Recent Blog Articles
Ready for your routine medical checkup?
Nicotine addiction explained — and how medications can help
Is your vision impaired? Tips to cope
Misgendering: What it is and why it matters
Healthy brain, healthier heart?
Stories connect us
Wondering about a headline-grabbing drug? Read on
Respiratory virus cases tick upward: What parents should know
Hope: Why it matters
Will new guidelines for heart failure affect you?
If you have diabetes, a crop of new medicines may help your heart
People at high risk of heart disease get the most benefit from these costly drugs.
If you're a woman with diabetes, your risk of developing heart disease is four times that of a woman without diabetes. That means protecting your heart health should be a top priority. It starts with adopting heart-healthy lifestyle changes. But if you have a history of heart attack or stroke or are high risk for other reasons, your doctor may suggest a diabetes medication with extra benefits.
Women and their doctors can choose from a crop of new drugs that may reduce diabetes-related heart risks. "Today we're starting to try to customize or personalize an individual's preventive medicine. We take certain subgroups of patients — such as those with a past history of stroke, heart attack, or heart failure — and steer them toward specific drugs based on new data," says Dr. David Nathan, director of the Diabetes Center and Clinical Research Center at Massachusetts General Hospital and professor of medicine at Harvard Medical School.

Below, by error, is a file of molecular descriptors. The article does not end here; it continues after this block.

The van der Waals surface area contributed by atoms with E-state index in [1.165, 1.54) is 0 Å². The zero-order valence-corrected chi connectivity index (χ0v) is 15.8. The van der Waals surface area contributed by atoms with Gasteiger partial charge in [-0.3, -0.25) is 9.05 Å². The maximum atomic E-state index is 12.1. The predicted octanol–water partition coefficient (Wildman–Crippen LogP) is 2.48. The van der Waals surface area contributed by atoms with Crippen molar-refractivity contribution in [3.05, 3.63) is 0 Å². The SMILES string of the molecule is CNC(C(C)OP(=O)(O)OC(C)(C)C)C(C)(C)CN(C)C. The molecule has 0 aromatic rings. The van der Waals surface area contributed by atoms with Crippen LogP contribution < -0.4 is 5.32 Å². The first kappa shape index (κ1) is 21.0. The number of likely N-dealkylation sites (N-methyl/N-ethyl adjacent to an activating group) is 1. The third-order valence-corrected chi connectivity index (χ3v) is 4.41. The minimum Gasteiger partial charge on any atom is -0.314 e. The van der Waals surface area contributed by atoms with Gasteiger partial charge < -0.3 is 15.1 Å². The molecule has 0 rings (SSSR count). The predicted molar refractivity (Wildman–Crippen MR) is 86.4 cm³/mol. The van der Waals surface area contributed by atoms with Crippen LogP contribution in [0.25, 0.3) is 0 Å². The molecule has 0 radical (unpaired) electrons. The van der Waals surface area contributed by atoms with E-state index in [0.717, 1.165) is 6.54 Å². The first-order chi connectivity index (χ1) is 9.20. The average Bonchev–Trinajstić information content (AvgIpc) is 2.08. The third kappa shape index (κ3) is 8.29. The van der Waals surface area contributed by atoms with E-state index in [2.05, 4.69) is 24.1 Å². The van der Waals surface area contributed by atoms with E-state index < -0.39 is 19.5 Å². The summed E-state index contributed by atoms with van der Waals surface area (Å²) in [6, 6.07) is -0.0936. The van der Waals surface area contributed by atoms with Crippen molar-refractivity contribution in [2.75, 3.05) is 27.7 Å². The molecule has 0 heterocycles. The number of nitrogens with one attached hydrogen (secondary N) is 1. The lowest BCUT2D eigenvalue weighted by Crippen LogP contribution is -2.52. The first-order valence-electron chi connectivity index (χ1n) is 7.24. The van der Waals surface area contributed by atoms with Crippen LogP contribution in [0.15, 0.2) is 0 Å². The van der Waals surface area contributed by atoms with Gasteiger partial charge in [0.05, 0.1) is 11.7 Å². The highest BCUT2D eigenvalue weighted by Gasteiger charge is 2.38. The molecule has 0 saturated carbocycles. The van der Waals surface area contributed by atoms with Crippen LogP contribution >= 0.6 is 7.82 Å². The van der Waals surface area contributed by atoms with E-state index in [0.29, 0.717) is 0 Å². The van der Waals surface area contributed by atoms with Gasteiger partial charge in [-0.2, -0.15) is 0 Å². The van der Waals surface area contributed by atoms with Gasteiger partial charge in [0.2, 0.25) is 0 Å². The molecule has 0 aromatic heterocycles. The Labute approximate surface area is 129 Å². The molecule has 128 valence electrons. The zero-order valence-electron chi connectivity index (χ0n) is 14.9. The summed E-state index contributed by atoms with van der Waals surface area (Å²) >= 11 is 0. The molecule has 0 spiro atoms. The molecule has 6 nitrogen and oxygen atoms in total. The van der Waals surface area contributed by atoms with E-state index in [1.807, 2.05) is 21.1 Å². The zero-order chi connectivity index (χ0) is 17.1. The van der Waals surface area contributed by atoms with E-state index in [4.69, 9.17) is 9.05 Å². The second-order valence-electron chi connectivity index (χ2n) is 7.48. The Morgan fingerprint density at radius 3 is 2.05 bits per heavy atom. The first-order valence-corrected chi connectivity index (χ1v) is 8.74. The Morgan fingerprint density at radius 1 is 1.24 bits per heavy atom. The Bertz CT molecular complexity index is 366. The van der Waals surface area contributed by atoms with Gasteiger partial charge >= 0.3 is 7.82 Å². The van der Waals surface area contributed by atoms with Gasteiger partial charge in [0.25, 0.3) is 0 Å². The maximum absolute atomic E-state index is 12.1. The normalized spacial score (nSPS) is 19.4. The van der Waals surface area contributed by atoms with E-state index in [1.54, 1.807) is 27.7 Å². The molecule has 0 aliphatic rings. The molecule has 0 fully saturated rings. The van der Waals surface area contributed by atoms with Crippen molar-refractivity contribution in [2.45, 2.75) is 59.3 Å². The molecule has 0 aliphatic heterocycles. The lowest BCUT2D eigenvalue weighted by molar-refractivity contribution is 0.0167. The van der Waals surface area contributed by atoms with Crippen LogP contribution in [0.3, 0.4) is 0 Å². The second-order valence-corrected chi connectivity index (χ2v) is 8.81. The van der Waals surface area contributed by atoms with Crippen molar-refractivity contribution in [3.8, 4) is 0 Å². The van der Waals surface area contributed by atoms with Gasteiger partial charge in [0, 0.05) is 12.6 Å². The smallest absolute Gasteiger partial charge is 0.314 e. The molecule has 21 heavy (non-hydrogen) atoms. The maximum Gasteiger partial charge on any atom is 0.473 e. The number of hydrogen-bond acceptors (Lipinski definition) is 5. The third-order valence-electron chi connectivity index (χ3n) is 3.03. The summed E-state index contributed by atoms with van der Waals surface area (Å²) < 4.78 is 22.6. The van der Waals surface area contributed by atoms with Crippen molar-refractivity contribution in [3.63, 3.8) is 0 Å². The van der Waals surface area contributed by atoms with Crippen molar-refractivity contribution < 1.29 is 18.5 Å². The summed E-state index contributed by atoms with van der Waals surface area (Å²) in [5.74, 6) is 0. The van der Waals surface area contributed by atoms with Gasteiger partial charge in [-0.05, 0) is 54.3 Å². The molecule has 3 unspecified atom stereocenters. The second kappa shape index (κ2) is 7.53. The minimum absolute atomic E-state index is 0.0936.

To continue reading this article, you must log in.
Subscribe to Harvard Health Online for immediate access to health news and information from Harvard Medical School.
- Research health conditions
- Check your symptoms
- Prepare for a doctor's visit or test
- Find the best treatments and procedures for you
- Explore options for better nutrition and exercise
I'd like to receive access to Harvard Health Online for only $4.99 a month.Sign Me Up
Already a member? Login ».
As a service to our readers, Harvard Health Publishing provides access to our library of archived content. Please note the date of last review or update on all articles. No content on this site, regardless of date, should ever be used as a substitute for direct medical advice from your doctor or other qualified clinician.